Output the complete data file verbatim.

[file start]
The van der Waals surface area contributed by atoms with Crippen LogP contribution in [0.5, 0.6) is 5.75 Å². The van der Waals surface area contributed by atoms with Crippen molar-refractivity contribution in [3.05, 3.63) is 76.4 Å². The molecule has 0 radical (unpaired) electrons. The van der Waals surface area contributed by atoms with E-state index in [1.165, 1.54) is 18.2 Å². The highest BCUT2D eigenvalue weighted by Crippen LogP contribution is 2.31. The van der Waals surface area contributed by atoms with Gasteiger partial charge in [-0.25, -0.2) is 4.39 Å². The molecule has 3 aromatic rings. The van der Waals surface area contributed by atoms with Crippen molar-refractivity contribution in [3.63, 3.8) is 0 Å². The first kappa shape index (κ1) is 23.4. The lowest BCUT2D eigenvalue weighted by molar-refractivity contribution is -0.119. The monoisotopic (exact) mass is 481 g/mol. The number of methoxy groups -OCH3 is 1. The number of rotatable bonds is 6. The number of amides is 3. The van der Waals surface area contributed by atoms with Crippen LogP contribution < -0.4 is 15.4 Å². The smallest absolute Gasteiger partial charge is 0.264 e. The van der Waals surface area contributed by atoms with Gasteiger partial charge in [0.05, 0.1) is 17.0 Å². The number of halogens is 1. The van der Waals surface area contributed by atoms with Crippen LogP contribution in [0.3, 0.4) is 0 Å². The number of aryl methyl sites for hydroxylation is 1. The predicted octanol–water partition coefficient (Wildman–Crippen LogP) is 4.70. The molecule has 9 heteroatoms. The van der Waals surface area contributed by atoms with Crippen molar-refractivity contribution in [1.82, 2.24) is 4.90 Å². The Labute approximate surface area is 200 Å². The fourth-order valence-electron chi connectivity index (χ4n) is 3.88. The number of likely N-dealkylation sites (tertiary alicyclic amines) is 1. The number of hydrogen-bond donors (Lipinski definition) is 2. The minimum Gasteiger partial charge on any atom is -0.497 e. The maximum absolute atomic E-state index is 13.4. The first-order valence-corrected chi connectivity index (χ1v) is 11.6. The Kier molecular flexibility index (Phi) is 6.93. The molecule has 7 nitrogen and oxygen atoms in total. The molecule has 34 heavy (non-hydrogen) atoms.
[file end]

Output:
The van der Waals surface area contributed by atoms with Crippen LogP contribution in [0.5, 0.6) is 5.75 Å². The van der Waals surface area contributed by atoms with Crippen molar-refractivity contribution in [3.05, 3.63) is 76.4 Å². The molecule has 0 radical (unpaired) electrons. The van der Waals surface area contributed by atoms with E-state index in [1.165, 1.54) is 18.2 Å². The highest BCUT2D eigenvalue weighted by Crippen LogP contribution is 2.31. The van der Waals surface area contributed by atoms with Gasteiger partial charge in [-0.25, -0.2) is 4.39 Å². The molecule has 3 aromatic rings. The van der Waals surface area contributed by atoms with Crippen molar-refractivity contribution in [3.63, 3.8) is 0 Å². The first kappa shape index (κ1) is 23.4. The lowest BCUT2D eigenvalue weighted by molar-refractivity contribution is -0.119. The monoisotopic (exact) mass is 481 g/mol. The number of methoxy groups -OCH3 is 1. The number of rotatable bonds is 6. The number of amides is 3. The van der Waals surface area contributed by atoms with Crippen LogP contribution < -0.4 is 15.4 Å². The smallest absolute Gasteiger partial charge is 0.264 e. The van der Waals surface area contributed by atoms with Gasteiger partial charge in [0.05, 0.1) is 17.0 Å². The number of halogens is 1. The van der Waals surface area contributed by atoms with Crippen LogP contribution in [0.3, 0.4) is 0 Å². The number of aryl methyl sites for hydroxylation is 1. The predicted octanol–water partition coefficient (Wildman–Crippen LogP) is 4.70. The molecule has 9 heteroatoms. The van der Waals surface area contributed by atoms with Crippen molar-refractivity contribution in [1.82, 2.24) is 4.90 Å². The Labute approximate surface area is 200 Å². The fourth-order valence-electron chi connectivity index (χ4n) is 3.88. The number of likely N-dealkylation sites (tertiary alicyclic amines) is 1. The number of hydrogen-bond donors (Lipinski definition) is 2. The minimum Gasteiger partial charge on any atom is -0.497 e. The maximum absolute atomic E-state index is 13.4. The first-order valence-corrected chi connectivity index (χ1v) is 11.6. The Kier molecular flexibility index (Phi) is 6.93. The molecule has 7 nitrogen and oxygen atoms in total. The molecule has 34 heavy (non-hydrogen) atoms.